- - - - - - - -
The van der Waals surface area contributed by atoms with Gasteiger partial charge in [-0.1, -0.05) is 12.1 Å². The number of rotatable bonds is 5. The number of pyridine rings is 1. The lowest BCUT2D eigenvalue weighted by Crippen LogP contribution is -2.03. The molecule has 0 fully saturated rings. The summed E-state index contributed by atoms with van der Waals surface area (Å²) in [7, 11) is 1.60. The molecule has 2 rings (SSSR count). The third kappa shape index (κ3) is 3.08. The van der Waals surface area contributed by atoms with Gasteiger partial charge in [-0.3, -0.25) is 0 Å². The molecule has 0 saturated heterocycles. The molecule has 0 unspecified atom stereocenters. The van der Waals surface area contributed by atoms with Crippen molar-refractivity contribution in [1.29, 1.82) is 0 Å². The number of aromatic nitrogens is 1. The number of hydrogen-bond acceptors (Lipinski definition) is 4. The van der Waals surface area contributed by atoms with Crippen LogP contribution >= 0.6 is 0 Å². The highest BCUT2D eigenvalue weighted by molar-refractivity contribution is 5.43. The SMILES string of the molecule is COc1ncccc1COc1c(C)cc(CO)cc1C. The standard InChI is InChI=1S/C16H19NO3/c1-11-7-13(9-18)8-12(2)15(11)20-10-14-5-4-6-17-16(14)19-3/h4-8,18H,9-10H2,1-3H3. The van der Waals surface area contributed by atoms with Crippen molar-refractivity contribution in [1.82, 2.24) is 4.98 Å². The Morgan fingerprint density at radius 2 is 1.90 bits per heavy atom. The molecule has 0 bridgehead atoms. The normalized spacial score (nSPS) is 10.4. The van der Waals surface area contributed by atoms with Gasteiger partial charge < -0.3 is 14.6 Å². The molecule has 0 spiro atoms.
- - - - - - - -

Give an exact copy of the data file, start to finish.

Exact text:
The van der Waals surface area contributed by atoms with Gasteiger partial charge in [-0.1, -0.05) is 12.1 Å². The number of rotatable bonds is 5. The number of pyridine rings is 1. The lowest BCUT2D eigenvalue weighted by Crippen LogP contribution is -2.03. The molecule has 0 fully saturated rings. The summed E-state index contributed by atoms with van der Waals surface area (Å²) in [7, 11) is 1.60. The molecule has 2 rings (SSSR count). The third kappa shape index (κ3) is 3.08. The van der Waals surface area contributed by atoms with Gasteiger partial charge in [-0.3, -0.25) is 0 Å². The molecule has 0 saturated heterocycles. The molecule has 0 unspecified atom stereocenters. The van der Waals surface area contributed by atoms with Crippen molar-refractivity contribution in [1.29, 1.82) is 0 Å². The number of aromatic nitrogens is 1. The number of hydrogen-bond acceptors (Lipinski definition) is 4. The van der Waals surface area contributed by atoms with Crippen LogP contribution >= 0.6 is 0 Å². The highest BCUT2D eigenvalue weighted by molar-refractivity contribution is 5.43. The SMILES string of the molecule is COc1ncccc1COc1c(C)cc(CO)cc1C. The standard InChI is InChI=1S/C16H19NO3/c1-11-7-13(9-18)8-12(2)15(11)20-10-14-5-4-6-17-16(14)19-3/h4-8,18H,9-10H2,1-3H3. The van der Waals surface area contributed by atoms with Crippen molar-refractivity contribution in [1.82, 2.24) is 4.98 Å². The Morgan fingerprint density at radius 2 is 1.90 bits per heavy atom. The molecule has 0 bridgehead atoms. The normalized spacial score (nSPS) is 10.4. The van der Waals surface area contributed by atoms with Gasteiger partial charge < -0.3 is 14.6 Å². The molecule has 0 spiro atoms.